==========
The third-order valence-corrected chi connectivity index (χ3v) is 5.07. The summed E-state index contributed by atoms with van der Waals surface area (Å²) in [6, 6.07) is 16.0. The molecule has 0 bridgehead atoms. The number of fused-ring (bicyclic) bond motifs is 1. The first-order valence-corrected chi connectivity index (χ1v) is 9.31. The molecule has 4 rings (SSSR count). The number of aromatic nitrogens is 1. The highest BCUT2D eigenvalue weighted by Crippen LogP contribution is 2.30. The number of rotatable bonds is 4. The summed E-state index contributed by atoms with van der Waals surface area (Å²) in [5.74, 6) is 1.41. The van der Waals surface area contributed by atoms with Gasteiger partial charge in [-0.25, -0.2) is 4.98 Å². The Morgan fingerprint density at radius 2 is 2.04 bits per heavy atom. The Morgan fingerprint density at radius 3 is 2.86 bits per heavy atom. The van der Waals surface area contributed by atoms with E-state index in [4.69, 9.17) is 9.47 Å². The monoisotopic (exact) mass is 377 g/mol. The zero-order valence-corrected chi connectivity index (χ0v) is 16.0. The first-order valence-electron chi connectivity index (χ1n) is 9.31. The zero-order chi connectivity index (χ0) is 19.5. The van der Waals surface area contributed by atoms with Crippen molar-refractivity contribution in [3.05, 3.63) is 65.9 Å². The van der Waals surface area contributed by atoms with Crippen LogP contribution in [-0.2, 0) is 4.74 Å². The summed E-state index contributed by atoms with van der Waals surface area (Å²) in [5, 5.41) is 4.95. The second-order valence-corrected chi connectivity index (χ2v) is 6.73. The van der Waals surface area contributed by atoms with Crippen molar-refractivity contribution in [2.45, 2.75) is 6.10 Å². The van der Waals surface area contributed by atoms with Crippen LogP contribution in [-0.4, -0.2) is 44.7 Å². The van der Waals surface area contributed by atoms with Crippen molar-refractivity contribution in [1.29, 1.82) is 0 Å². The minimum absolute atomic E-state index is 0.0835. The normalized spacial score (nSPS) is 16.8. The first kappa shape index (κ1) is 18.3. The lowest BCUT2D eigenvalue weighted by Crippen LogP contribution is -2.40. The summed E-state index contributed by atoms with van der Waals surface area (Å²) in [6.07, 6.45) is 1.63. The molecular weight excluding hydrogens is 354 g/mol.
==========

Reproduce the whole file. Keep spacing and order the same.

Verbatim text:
The third-order valence-corrected chi connectivity index (χ3v) is 5.07. The summed E-state index contributed by atoms with van der Waals surface area (Å²) in [6, 6.07) is 16.0. The molecule has 0 bridgehead atoms. The number of fused-ring (bicyclic) bond motifs is 1. The first-order valence-corrected chi connectivity index (χ1v) is 9.31. The molecule has 4 rings (SSSR count). The number of aromatic nitrogens is 1. The highest BCUT2D eigenvalue weighted by Crippen LogP contribution is 2.30. The number of rotatable bonds is 4. The summed E-state index contributed by atoms with van der Waals surface area (Å²) in [5.74, 6) is 1.41. The van der Waals surface area contributed by atoms with Gasteiger partial charge in [-0.25, -0.2) is 4.98 Å². The Morgan fingerprint density at radius 2 is 2.04 bits per heavy atom. The Morgan fingerprint density at radius 3 is 2.86 bits per heavy atom. The van der Waals surface area contributed by atoms with E-state index in [4.69, 9.17) is 9.47 Å². The monoisotopic (exact) mass is 377 g/mol. The zero-order valence-corrected chi connectivity index (χ0v) is 16.0. The first-order valence-electron chi connectivity index (χ1n) is 9.31. The zero-order chi connectivity index (χ0) is 19.5. The van der Waals surface area contributed by atoms with Crippen molar-refractivity contribution in [3.05, 3.63) is 65.9 Å². The van der Waals surface area contributed by atoms with Crippen LogP contribution in [-0.2, 0) is 4.74 Å². The summed E-state index contributed by atoms with van der Waals surface area (Å²) in [5, 5.41) is 4.95. The second-order valence-corrected chi connectivity index (χ2v) is 6.73. The van der Waals surface area contributed by atoms with Crippen molar-refractivity contribution in [2.45, 2.75) is 6.10 Å². The van der Waals surface area contributed by atoms with Crippen LogP contribution in [-0.4, -0.2) is 44.7 Å². The van der Waals surface area contributed by atoms with Crippen molar-refractivity contribution in [1.29, 1.82) is 0 Å². The minimum absolute atomic E-state index is 0.0835. The normalized spacial score (nSPS) is 16.8. The first kappa shape index (κ1) is 18.3. The lowest BCUT2D eigenvalue weighted by Crippen LogP contribution is -2.40. The summed E-state index contributed by atoms with van der Waals surface area (Å²) in [6.07, 6.45) is 1.63. The molecular weight excluding hydrogens is 354 g/mol.